Because Angula Ndjembo did not write another book that assists in understanding a situation whereby Niingo yaNaanda returns to her old ways, I had difficulty in understanding and theorising Mensah-Williams returning to Niingo yaNaanda ways.
While we await elder Angula Ndjembo to publish volume two of ‘Okana oke eta ekumbu lyamwene’, an ontological response – dealing with facts, fallacies and realities – would be a sufficient response to Mensah-Williams’ poorly written diatribe on Activist Dimbulukeni [Nauyoma] and the AR movement as it appeared in New Era newspaper on 25 January 2019, titled ‘political opportunism aimed at disturbing society’.
In short, her article is an attempt to project the AR movement and land activist as anarchic and holding hypnotising power over the poor as if, in her myopic mind, they are unable to make up their own minds. As part of the political elite that has lost their moral compass, she was reacting to an incident whereby AR activist Dimbulukeni Nauyoma intervened to prevent the police from demolishing a home of a poor woman without a court order.
Activist Dimbulukeni was then arrested. Her writing offer neither sympathy nor solution to the homeless and landless poor.
In the first paragraph of her article she writes “….It is for this reason that we have what is called the rule of law, where laws are written and enacted to ensure that the society which makes up a nation dynamically advances in an orderly way.” This is a juvenile interpretation of the rule of law that sees it as uncritical submissiveness, to individuals exercising state power, leading to zombie-like robotic order.
At the foundational level, the rule of law is conceived as opposed to the rule of man. In other words, it is the law, and not individual whims, that governs society. To think that an activist must allow illegal conduct from someone just because they are in uniform or are state actors, rule of men, is indicative of the hollowness of Mensah-Williams’ mind.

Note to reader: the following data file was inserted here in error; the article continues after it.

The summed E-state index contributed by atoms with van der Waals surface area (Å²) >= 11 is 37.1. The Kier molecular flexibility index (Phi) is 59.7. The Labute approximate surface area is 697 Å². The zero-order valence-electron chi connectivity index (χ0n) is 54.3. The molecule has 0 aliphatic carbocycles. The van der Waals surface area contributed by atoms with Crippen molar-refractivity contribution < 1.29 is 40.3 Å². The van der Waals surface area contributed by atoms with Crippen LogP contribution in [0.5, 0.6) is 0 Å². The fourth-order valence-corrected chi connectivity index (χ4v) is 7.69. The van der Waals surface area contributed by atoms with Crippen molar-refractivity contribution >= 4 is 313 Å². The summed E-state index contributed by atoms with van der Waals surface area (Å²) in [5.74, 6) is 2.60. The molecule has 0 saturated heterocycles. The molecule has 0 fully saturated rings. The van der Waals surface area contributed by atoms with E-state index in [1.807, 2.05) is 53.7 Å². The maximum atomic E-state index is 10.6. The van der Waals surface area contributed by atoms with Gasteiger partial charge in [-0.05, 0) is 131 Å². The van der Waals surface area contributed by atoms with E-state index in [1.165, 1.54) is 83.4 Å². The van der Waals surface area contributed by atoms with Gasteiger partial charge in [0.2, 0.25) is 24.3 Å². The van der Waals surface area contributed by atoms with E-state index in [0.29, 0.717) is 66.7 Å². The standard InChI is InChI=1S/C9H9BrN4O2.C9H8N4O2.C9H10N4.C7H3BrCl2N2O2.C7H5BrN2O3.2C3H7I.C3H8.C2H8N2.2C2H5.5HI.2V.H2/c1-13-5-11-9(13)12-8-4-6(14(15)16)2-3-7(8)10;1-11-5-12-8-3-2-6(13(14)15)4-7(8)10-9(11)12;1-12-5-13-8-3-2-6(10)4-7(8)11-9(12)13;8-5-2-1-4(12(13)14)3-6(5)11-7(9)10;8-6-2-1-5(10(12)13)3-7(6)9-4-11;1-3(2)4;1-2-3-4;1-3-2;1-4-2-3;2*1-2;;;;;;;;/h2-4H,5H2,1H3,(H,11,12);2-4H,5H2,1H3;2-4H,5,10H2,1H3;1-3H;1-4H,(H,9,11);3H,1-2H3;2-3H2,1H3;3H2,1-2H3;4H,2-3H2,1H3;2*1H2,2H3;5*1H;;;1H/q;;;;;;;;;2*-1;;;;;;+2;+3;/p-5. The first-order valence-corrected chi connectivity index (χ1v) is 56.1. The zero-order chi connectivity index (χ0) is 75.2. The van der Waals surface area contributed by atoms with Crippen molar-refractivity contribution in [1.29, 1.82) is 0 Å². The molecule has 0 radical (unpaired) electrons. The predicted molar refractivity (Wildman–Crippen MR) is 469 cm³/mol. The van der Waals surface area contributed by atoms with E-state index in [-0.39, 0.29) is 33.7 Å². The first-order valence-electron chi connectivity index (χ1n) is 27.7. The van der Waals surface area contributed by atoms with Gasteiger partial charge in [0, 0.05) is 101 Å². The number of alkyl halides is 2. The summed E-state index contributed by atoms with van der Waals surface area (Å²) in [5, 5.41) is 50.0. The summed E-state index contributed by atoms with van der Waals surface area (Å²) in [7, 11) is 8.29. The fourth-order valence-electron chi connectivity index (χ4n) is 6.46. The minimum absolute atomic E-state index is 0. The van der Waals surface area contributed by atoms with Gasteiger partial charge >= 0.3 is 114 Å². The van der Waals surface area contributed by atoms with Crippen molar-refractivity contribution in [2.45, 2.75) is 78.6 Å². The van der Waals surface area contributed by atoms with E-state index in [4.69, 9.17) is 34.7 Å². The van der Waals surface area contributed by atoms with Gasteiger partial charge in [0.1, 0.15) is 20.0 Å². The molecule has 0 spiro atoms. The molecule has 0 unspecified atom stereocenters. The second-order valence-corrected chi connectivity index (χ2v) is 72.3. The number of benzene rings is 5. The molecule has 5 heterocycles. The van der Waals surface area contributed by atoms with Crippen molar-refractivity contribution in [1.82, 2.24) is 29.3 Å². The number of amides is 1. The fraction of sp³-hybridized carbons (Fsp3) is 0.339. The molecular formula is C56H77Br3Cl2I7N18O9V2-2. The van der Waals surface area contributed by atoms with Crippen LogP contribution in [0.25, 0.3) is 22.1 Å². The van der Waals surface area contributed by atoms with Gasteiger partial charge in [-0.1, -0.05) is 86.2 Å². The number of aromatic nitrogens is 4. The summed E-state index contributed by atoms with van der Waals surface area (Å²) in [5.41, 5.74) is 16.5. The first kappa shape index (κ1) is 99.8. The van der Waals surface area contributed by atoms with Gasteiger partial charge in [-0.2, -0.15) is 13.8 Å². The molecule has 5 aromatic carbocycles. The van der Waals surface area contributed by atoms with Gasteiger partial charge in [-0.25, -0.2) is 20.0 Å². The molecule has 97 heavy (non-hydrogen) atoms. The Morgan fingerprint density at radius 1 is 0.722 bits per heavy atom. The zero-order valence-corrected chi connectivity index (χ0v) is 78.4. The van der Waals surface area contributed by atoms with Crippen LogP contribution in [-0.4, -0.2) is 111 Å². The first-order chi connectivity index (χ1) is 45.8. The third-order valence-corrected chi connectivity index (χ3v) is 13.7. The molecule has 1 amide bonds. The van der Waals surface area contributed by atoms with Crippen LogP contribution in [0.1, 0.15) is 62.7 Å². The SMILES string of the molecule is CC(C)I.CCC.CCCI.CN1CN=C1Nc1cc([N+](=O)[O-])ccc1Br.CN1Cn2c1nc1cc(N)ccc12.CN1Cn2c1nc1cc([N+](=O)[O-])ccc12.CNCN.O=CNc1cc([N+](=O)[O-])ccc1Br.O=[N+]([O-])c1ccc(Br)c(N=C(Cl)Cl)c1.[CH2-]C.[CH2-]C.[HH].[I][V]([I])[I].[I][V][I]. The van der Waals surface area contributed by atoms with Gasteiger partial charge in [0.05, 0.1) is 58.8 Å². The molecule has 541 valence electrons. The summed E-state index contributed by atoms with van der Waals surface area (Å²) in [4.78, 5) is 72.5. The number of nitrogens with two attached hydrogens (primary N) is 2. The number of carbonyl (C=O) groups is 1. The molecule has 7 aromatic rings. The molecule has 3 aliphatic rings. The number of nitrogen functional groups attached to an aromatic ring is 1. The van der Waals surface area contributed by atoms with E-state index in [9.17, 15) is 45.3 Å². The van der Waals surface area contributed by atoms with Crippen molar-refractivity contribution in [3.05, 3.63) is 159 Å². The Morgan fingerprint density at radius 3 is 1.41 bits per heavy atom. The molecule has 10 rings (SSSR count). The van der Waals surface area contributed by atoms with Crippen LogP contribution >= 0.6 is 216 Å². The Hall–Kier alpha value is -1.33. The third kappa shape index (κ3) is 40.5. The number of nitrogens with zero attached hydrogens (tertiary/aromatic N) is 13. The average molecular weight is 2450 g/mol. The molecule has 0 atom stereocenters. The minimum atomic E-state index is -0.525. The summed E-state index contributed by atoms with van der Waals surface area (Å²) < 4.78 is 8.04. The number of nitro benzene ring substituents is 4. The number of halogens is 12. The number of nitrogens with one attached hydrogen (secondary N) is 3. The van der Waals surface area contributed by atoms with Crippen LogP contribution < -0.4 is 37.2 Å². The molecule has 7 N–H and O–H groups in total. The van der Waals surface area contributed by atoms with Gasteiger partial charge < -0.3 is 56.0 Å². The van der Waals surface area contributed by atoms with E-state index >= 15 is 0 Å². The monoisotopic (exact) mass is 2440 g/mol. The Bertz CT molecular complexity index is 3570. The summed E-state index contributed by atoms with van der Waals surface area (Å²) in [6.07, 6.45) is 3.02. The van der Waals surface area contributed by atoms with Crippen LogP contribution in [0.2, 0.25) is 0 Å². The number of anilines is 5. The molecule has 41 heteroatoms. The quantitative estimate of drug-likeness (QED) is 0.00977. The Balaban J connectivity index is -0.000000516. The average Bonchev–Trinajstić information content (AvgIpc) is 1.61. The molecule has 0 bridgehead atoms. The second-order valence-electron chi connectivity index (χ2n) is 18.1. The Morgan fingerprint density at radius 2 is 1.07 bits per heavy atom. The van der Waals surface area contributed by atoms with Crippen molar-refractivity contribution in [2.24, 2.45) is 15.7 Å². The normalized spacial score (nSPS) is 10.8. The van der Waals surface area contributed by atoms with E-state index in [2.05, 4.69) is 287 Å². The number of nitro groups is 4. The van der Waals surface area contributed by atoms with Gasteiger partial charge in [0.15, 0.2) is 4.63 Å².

The rule of law is not just form, it is principally about substance. Accounting societal order to the rule of law is ahistorical and shallow. How does one then explains the advancing of society, in Mensah-Williams’s ‘orderly way’, in autocratic states such as Sudan, Saudi Arabia and China – where the rule of man reign supreme with names of presidents enshrined in constitutions? She similarly continues to misdirect herself that “generations that follow existing generations in families, communities, societies and nations … inherit the very norms and values that have been put into place over time because it is these norms and values that have sustained the nation.”
Our departed ancestor Frantz Fanon must be turning in his grave. Has Mensah-Williams not heard this message left by Fanon that “each generation must, out of relative obscurity, discover its mission, fulfil it, or betray it”?
Imagine if Sam Nujoma and freedom fighters had followed Mensah-Williams’ advise of inheriting the norms of accepting the colonisers. Imagine if the Aambaanhu had accepted norms of carrying King Kamhaku everywhere and every time – Kamhaku whose saliva and mucus was, as a norm, spitted on someone for if it apparently landed on the ground the rain would not come.